Greece’s central bank head urged the country’s government to keep the country in the euro on Tuesday and not waste the “huge sacrifices” its population has made in recent years.
Yannis Stournaras said an agreement between Athens and its creditors from the eurozone and International Monetary Fund to keep the country afloat was “not far away.”
The leaders of Germany, France, the International Monetary Fund, European Commission and European Central Bank agreed late on Monday to work with “real intensity” to clinch an agreement, but questions remain whether Greece’s government will meet the demands being made of it by its lenders.
“Nobody has a mandate to take the country out of the euro.. so I am very optimistic that a Grexit will not occur,” Stournaras said during a panel discussion at an event organized by think-tank Chatham House.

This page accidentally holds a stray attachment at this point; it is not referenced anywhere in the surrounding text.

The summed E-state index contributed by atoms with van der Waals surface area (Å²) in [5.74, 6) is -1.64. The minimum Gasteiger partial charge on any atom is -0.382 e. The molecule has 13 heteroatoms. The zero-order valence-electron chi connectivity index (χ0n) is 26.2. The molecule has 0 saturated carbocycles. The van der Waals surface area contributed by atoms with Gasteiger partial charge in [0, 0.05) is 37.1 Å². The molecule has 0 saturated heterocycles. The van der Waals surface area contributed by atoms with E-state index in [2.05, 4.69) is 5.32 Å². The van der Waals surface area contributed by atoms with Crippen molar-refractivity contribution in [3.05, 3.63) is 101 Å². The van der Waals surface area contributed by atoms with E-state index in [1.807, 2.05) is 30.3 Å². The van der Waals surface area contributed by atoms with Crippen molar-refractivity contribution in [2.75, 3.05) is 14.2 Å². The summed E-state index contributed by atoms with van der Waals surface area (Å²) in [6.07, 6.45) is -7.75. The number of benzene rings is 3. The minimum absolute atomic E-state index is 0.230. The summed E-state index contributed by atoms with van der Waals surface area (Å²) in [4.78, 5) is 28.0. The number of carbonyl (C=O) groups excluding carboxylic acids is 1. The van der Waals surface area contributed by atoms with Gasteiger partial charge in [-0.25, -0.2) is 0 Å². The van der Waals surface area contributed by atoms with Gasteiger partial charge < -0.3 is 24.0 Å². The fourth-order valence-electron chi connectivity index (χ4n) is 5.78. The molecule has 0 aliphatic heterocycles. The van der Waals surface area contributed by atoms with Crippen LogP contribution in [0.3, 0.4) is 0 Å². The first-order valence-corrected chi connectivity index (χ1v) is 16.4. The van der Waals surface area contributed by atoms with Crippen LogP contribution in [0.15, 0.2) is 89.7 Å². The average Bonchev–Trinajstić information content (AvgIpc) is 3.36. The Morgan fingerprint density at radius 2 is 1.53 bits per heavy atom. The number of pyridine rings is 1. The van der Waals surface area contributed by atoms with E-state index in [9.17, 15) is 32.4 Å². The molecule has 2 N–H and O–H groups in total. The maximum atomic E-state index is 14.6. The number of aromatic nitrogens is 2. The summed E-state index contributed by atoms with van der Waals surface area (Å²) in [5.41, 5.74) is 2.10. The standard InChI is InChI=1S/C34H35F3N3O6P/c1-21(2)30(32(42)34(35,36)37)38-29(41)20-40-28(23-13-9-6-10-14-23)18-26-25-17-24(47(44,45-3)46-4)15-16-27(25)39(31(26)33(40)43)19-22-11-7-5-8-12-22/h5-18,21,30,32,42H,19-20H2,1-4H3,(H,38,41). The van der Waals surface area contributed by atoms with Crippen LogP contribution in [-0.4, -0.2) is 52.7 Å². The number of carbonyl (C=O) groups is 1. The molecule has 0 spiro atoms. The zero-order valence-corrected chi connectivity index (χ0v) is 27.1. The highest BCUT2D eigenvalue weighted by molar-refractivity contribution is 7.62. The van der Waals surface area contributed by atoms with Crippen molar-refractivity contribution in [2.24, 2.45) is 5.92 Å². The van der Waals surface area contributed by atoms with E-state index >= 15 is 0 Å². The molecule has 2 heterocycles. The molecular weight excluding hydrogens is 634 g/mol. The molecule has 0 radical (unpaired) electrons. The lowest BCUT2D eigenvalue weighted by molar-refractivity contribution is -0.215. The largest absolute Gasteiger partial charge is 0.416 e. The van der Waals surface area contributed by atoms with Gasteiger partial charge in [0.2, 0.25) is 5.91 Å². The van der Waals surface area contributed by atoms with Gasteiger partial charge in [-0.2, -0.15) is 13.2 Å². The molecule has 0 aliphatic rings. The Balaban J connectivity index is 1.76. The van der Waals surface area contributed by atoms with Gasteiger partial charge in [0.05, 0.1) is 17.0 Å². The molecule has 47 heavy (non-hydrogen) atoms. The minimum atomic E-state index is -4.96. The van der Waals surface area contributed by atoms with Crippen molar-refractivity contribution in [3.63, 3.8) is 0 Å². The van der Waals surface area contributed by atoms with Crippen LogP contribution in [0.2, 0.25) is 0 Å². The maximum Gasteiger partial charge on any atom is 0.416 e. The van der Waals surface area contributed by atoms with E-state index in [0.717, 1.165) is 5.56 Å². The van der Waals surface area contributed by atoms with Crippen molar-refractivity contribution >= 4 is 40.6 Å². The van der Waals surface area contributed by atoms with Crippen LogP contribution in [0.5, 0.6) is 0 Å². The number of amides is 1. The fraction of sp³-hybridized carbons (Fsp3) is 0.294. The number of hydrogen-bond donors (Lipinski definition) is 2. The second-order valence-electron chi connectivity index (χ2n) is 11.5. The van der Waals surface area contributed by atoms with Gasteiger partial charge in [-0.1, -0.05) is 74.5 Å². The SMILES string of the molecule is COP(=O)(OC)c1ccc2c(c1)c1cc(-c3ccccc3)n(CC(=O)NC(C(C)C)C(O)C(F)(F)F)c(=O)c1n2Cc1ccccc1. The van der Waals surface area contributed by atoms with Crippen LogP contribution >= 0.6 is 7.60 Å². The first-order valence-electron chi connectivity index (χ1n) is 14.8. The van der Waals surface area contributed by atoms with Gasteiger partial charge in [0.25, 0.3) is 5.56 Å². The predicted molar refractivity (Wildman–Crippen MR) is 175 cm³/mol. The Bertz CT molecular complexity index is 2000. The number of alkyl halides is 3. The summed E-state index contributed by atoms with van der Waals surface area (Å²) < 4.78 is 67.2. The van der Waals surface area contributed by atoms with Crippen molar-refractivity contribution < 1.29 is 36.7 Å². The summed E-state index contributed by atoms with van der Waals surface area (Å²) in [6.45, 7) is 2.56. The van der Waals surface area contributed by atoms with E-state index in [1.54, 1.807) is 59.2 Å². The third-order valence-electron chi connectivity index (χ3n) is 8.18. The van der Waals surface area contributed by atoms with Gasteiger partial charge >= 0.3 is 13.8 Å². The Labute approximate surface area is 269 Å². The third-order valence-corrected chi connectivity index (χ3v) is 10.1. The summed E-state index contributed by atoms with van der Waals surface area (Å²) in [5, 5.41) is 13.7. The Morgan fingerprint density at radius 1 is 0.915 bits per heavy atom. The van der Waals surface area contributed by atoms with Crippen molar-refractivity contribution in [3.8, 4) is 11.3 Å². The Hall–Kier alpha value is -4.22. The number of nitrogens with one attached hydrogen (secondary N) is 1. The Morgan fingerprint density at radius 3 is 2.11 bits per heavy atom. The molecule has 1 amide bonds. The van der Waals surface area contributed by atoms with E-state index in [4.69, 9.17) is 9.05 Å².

He added that recent polls showed that 80 percent of Greeks wanted to stay in the euro zone and 65 percent of those surveyed were willing to make further sacrifices to do so.
“We need a political system which will take responsibility and to respect the sacrifices by the people that have been made up to now,” Stournaras added.
“Decreases of living standards in the order of 35 percent are very unusual for an OECD country so this was a huge sacrifice of the Greek people, to make Greece viable and stay in the euro. So I think the political system should respect this.”
In order for a deal to be clinched though he said both sides needed to find a “fair compromise”.
“I think the main catalyst (for a compromise) is to aim for a more reasonable primary surplus in the future, and in exchange for this more structural changes,” Stournaras said.
“Greece does not need any more tax rises – but there are still many exceptions in Greece both in the tax sphere and in the social security.”
“By eliminating these exceptions, which by the way do not benefit the less privileged people, we can have a compromise. In my view, the compromise is not far away,” he added.